The next day the team visits the pee-wee team in a kickoff event, and the little kids clearly worship the older boys. In closing, Street leads the earnest kids in the Lord’s Prayer. Before they begin, a boy raises his hand and poses a genuine question: “Do you think God loves football?” Street doesn’t think very long before he replies, “I think everybody loves football”. The boy nods seriously and bows his head, satisfied with the answer, and they pray. The sincere sweetness of this moment is what the show is all about. The way it feels to watch these boys join hands and pray over their love of football- which becomes synonymous with love itself- is the real point of Friday Night Lights. And this moment is just a precursor to the emotional climax that turns every stereotype on its head and sends the show spinning in a whole new direction.

It’s game night, and one of this show’s greatest strengths has got to be the football games themselves. As someone who feels pretty neutral about football, Panthers games are my favorite football games to watch. They know exactly where the action is and how to keep you invested and informed in the gameplay. Even without the defining moment that elevates this show to something so much more, I would have been sold on this show and readily started the next episode.

But then it happens. Street makes a tackle after throwing an interception, and he doesn’t get back up. It never fails to make my breath catch in my throat, just like everyone in the stands, and the other team kneeling hand in hand is when the tears start to flow. It’s serious, and everyone is treating it as such, but once Street is lifted into the back of an ambulance and driven away, the game must go on.

The opposing team in "Pilot". Image courtesy of IMDb.

It’s Saracen’s time to shine. He’s caught completely off-guard and is clearly overstimulated, but he walks hand in hand across the field with the other captains to resume the game, and the love that’s in the air empowers him to land a pass to Smash, who scores the winning touchdown. As soon as the game is over, though, the outcome is out of everyone’s mind as they’re preoccupied with the only thing more important to this town than football: the community’s wellbeing.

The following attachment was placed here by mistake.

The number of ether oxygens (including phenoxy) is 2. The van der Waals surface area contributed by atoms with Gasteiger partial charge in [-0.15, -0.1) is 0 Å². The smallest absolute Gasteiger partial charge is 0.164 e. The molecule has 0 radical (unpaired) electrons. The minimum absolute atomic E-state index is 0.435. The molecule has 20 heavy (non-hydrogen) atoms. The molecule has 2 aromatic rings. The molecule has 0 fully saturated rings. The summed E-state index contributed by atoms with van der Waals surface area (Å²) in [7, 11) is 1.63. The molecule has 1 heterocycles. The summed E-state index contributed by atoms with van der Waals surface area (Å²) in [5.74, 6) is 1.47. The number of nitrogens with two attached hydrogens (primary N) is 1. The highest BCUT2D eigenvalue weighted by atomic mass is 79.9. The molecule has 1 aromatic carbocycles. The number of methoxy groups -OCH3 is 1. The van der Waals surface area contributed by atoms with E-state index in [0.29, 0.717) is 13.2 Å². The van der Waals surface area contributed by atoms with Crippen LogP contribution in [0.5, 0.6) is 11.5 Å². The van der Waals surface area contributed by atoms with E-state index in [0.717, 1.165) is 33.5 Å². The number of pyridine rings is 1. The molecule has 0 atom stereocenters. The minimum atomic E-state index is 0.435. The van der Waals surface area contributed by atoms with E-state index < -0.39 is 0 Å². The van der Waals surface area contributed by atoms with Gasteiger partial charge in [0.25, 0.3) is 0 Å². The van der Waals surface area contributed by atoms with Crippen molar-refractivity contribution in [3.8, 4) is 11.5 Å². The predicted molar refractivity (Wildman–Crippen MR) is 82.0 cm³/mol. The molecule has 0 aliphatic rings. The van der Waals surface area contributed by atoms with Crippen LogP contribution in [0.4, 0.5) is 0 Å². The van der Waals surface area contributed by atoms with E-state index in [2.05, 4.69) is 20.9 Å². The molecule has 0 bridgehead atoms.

On the field, Smash leads both teams in prayer: “Right now, it’s not really about who wins or loses, Father, we just all wanna be with Street right now, God. We know that you work in mysterious ways, and we just wanna send our spirit, our presence, our love, just to heal him in whatever way, Lord, whatever may be broken, Lord, just fix it right now, Father. Jesus, in your name we pray. Amen.” The team echoes an “amen”, and Coach Taylor takes over with a more somber prayer reflecting on our mortality in this world. We fade out over his rumination that “we are all vulnerable, and we will all, at some point in our lives, fall”.

Zach Gilford in "Pilot". Image courtesy of IMDb.

I have yet to have any less of an emotional reaction with every viewing of this pilot, and I’ve realized that it’s the simplicity of the characters in this episode that actually contributes to their complexity later on. The way this one event changes things for every character at their core and puts them in a position they would never have expected to find themselves in, challenges them all in incredibly revealing ways.

Street and Lyla were easily able to look ten years into the future and see themselves happily married with NFL money coming in. Now not only is this future obviously in jeopardy, but his best friend Riggins has some soul-searching to do too. Earlier in this episode Riggins had made clear that he often rides on Street’s coattails, not having the drive or passion of his friend. He rose a beer before the big game saying, “here’s to ten years from now, Street, good friends livin’ large in Texas. Texas forever, Street”.

Lyla and Riggins’ futures are far from the only ones impacted by Street. Street was Coach Taylor’s golden ticket, and his relationship to the talented quarterback as his former pee-wee coach was a big factor in his scoring the job. Dillon has already established how important a winning season is for Taylor, and he’s now facing it without his key player. Coach Taylor now suddenly has a lot more riding on QB2 Matt Saracen than he would like, and while Matt really does love football, his home life demands a lot of him, and he doesn’t have the natural born gifts of Jason Street.

Wondering how all of these seemingly simple characters will handle these unforeseen circumstances is what really brings them all into their own, and the love and passion with which they face these challenges is what we can rely on to fill our hearts week after week. If there is such a thing as a perfect pilot, I think it’s this, but if you think I’m snubbing someone, let me know in the comments!